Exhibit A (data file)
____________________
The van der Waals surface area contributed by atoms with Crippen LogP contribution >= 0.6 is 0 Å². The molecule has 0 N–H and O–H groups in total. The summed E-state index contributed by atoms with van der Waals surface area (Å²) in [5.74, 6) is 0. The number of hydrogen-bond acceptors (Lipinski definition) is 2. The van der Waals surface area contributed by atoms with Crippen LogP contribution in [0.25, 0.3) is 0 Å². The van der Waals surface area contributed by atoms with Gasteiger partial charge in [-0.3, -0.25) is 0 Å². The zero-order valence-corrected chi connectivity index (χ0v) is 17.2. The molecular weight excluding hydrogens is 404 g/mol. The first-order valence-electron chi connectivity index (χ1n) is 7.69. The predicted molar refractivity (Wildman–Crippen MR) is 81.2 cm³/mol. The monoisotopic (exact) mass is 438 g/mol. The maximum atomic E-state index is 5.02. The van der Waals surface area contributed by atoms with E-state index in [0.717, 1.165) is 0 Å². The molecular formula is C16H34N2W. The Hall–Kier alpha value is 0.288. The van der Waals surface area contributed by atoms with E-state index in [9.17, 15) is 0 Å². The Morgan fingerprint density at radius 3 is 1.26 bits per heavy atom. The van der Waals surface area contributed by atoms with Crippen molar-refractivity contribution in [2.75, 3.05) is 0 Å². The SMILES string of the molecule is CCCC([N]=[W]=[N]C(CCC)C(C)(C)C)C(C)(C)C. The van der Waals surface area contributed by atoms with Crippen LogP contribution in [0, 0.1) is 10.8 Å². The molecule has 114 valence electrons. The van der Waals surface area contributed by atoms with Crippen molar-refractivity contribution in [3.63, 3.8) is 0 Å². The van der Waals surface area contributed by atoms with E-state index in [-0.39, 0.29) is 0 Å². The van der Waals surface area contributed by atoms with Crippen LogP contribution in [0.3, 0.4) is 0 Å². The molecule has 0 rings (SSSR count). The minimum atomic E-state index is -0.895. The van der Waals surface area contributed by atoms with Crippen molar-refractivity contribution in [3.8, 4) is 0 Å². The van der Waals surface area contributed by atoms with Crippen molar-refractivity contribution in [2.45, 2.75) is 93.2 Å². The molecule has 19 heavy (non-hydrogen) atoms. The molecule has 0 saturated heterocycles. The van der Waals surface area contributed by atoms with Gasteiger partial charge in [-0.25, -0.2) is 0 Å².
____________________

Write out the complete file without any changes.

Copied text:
The van der Waals surface area contributed by atoms with Crippen LogP contribution >= 0.6 is 0 Å². The molecule has 0 N–H and O–H groups in total. The summed E-state index contributed by atoms with van der Waals surface area (Å²) in [5.74, 6) is 0. The number of hydrogen-bond acceptors (Lipinski definition) is 2. The van der Waals surface area contributed by atoms with Crippen LogP contribution in [0.25, 0.3) is 0 Å². The van der Waals surface area contributed by atoms with Gasteiger partial charge in [-0.3, -0.25) is 0 Å². The zero-order valence-corrected chi connectivity index (χ0v) is 17.2. The molecular weight excluding hydrogens is 404 g/mol. The first-order valence-electron chi connectivity index (χ1n) is 7.69. The predicted molar refractivity (Wildman–Crippen MR) is 81.2 cm³/mol. The monoisotopic (exact) mass is 438 g/mol. The maximum atomic E-state index is 5.02. The van der Waals surface area contributed by atoms with E-state index in [0.717, 1.165) is 0 Å². The molecular formula is C16H34N2W. The Hall–Kier alpha value is 0.288. The van der Waals surface area contributed by atoms with E-state index in [9.17, 15) is 0 Å². The Morgan fingerprint density at radius 3 is 1.26 bits per heavy atom. The van der Waals surface area contributed by atoms with Crippen molar-refractivity contribution in [2.75, 3.05) is 0 Å². The SMILES string of the molecule is CCCC([N]=[W]=[N]C(CCC)C(C)(C)C)C(C)(C)C. The van der Waals surface area contributed by atoms with Crippen LogP contribution in [0, 0.1) is 10.8 Å². The molecule has 114 valence electrons. The van der Waals surface area contributed by atoms with Crippen molar-refractivity contribution in [3.63, 3.8) is 0 Å². The van der Waals surface area contributed by atoms with E-state index in [-0.39, 0.29) is 0 Å². The van der Waals surface area contributed by atoms with Crippen LogP contribution in [0.3, 0.4) is 0 Å². The molecule has 0 rings (SSSR count). The minimum atomic E-state index is -0.895. The van der Waals surface area contributed by atoms with Crippen molar-refractivity contribution in [3.8, 4) is 0 Å². The van der Waals surface area contributed by atoms with Crippen molar-refractivity contribution in [2.45, 2.75) is 93.2 Å². The molecule has 19 heavy (non-hydrogen) atoms. The molecule has 0 saturated heterocycles. The van der Waals surface area contributed by atoms with Gasteiger partial charge in [-0.25, -0.2) is 0 Å².